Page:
Red, Ready, but will keep

2009 Flechas de los Andes 'Gran Corte' Uco Valley, Edmond de Rothschild

2009 Flechas de los Andes 'Gran Corte' Uco Valley, Edmond de Rothschild

Red | Ready, but will keep | Baron Edmond de Rothschild | Code:  21300 | 2009 | Argentina > Mendoza | Malbec | Full Bodied, Dry | 14.5 % alcohol


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Scores and Reviews



WA - The 2009 Gran Corte comes from one of the best plots in the vineyard and a selection of the finest barrels. A blend of 60% Malbec, 20% Cabernet Franc and 20% Syrah aged in new French oak for 18 months, it has a surprisingly taciturn bouquet on first acquaintance. It gradually unfurls to offer black currant, blueberry, cedar and crushed stone that is well-defined. The palate is very smooth and harmonious on the entry with fine, slightly brittle tannins that encase some lovely, pure, mineral-rich fruit. This is a sophisticated red blend that handles the new oak well, plus there is great precision and vitality on the finish. This should age with style over the next ten years. Drink now-2025.
Neal Martin - 31/10/2012

The Producer

Baron Edmond de Rothschild

Baron Edmond de Rothschild

The Grape



Known as Auxerrois in Cahors, Cot in the Loire and Malbeck in Argentina, this grape has undergone a mini renaissance in the last decade, largely fuelled by its success in South America. It used to be a staple component of the Bordeaux Blend, but it never recovered fully from the 1956 frosts and its plantings there have fallen by 75% as growers have replaced it with more fashionable, and crucially, more durable grapes.

It is still grown successfully in South West France where its most famous wine is Cahors. This wine used to be black as coal and tough as leather but improvements in viticultural and vinification techniques have led to riper, softer, more approachable wines that are now amongst the best of the region.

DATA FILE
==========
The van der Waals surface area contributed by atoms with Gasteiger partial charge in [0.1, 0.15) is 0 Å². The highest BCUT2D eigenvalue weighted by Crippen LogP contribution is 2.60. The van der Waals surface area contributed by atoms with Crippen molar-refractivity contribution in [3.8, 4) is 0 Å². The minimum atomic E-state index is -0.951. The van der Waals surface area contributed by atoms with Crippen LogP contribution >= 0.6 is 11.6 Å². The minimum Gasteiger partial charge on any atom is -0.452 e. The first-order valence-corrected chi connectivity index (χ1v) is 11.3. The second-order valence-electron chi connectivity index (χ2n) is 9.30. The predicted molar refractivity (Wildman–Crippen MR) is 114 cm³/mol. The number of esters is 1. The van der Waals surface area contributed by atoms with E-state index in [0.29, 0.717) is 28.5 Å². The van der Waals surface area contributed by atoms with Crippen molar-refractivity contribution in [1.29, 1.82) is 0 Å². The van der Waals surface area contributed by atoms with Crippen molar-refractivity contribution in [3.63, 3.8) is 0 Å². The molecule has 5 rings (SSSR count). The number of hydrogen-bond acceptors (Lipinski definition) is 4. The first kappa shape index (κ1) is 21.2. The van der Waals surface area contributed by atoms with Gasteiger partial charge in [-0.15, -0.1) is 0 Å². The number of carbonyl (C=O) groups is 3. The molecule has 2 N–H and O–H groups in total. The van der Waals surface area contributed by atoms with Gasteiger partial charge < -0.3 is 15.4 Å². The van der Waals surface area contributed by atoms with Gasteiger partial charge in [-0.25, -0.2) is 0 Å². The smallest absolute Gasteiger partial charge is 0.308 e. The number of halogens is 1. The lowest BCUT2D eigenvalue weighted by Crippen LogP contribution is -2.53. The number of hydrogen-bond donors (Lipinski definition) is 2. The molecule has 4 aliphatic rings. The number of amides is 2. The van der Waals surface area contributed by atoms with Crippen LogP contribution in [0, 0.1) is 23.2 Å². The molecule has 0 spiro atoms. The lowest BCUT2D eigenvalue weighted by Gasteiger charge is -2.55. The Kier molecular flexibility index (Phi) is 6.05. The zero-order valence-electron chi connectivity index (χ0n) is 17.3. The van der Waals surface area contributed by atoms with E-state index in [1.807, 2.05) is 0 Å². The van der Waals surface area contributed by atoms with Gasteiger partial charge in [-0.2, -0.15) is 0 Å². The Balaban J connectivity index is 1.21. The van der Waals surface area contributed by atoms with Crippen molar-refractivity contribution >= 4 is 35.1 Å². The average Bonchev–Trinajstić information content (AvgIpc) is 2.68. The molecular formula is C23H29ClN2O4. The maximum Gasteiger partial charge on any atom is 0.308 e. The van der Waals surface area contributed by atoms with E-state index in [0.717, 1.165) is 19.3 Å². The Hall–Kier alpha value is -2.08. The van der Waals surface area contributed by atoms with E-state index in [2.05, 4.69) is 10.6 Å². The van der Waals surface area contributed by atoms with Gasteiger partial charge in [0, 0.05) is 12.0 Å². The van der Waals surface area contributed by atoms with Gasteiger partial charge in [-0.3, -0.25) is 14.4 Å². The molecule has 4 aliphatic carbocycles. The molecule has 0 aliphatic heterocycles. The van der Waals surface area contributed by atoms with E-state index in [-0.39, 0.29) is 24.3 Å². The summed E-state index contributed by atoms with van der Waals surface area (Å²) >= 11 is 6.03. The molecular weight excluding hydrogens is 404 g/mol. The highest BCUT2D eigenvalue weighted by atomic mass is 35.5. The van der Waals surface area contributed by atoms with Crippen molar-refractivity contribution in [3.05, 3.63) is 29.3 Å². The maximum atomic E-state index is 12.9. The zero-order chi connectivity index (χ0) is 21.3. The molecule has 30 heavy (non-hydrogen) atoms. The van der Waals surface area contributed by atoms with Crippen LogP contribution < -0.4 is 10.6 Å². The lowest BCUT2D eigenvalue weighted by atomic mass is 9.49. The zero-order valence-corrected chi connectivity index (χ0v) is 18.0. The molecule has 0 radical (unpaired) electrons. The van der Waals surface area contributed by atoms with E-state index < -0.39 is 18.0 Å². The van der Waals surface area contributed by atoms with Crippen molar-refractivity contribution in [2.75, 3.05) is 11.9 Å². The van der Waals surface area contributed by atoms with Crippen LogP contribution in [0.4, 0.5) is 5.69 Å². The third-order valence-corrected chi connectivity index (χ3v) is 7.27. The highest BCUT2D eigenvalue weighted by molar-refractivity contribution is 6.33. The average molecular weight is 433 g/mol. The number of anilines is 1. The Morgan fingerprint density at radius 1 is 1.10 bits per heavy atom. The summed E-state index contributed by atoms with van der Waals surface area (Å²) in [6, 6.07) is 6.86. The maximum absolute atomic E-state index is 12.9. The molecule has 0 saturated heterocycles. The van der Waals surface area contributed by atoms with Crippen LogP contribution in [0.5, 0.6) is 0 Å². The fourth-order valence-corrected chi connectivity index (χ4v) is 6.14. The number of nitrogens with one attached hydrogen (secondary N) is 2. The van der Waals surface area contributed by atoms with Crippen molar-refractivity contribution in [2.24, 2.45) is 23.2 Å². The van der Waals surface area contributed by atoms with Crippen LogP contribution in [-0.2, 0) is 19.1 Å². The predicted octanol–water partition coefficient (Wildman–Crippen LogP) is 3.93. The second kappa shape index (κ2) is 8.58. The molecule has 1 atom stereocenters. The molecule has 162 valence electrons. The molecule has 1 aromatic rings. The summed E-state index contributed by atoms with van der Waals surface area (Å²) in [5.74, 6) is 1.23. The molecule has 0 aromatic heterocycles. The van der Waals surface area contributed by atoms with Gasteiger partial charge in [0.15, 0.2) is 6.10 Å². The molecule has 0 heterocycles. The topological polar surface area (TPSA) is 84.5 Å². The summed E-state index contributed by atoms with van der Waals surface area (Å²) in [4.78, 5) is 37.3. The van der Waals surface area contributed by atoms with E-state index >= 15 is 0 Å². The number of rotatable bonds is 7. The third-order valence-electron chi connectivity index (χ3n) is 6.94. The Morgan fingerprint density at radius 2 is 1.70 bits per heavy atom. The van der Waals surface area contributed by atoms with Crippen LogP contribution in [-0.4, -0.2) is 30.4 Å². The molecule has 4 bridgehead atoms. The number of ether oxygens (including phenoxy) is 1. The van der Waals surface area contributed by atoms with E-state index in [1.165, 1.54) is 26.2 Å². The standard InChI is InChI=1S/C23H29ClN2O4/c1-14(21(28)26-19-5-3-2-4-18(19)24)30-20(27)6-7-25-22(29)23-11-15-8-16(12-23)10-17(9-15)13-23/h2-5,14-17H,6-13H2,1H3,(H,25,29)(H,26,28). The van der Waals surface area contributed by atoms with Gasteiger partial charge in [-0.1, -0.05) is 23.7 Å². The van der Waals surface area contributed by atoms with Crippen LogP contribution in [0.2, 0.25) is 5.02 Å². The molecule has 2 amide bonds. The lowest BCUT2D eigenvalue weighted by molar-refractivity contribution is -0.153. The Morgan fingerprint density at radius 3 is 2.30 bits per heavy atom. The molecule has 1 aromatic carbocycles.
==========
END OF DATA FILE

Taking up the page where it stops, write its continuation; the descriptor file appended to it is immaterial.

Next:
In Argentina it is widely grown and produces deep coloured wines with generous black fruit characteristics, balanced acidity and smooth tannins. It is either bottled on its own or as part of a Bordeaux blend. In Chile  it is the 3rd most widely planted grape after Pais and Cabernet Sauvignon and tends to produce firmer, more tannic wines than its Argentinian neighbours. In Chile it is often blended with Merlot and Petit Verdot.

The Region



With its western borderline dominated by the Andes and its 146,000 hectares of vineyards representing 70% of the country’s wine production, Mendoza is Argentina’s biggest and most important wine-growing province.

Mendoza’s vineyards are a haven to Old World varieties including Cabernet Sauvignon, Merlot, Syrah, Tempranillo, Bonarda, Sangiovese, Barbera, Chardonnay, Sauvignon Blanc and Chenin Blanc. The province’s signature grape is Malbec

Mendoza still produces large amounts of inexpensive wine for domestic consumption, as well as grape concentrate, but the sub-region of Luján de Cuyo stands out with some lovely velvety Malbecs, while the cool, gravelly Maipú is best for Cabernet Sauvignon

The most exciting area in Mendoza for fine whites, however, is the Uco Valley, that has the highest vineyards, up to 1,200 metres above sea level. Chardonnay, Sauvignon, Chenin, Pinot Grigio and Torrontés fare particularly well in its cool climate. Its sub-region of Tupungato produces Argentina’s best Chardonnay.

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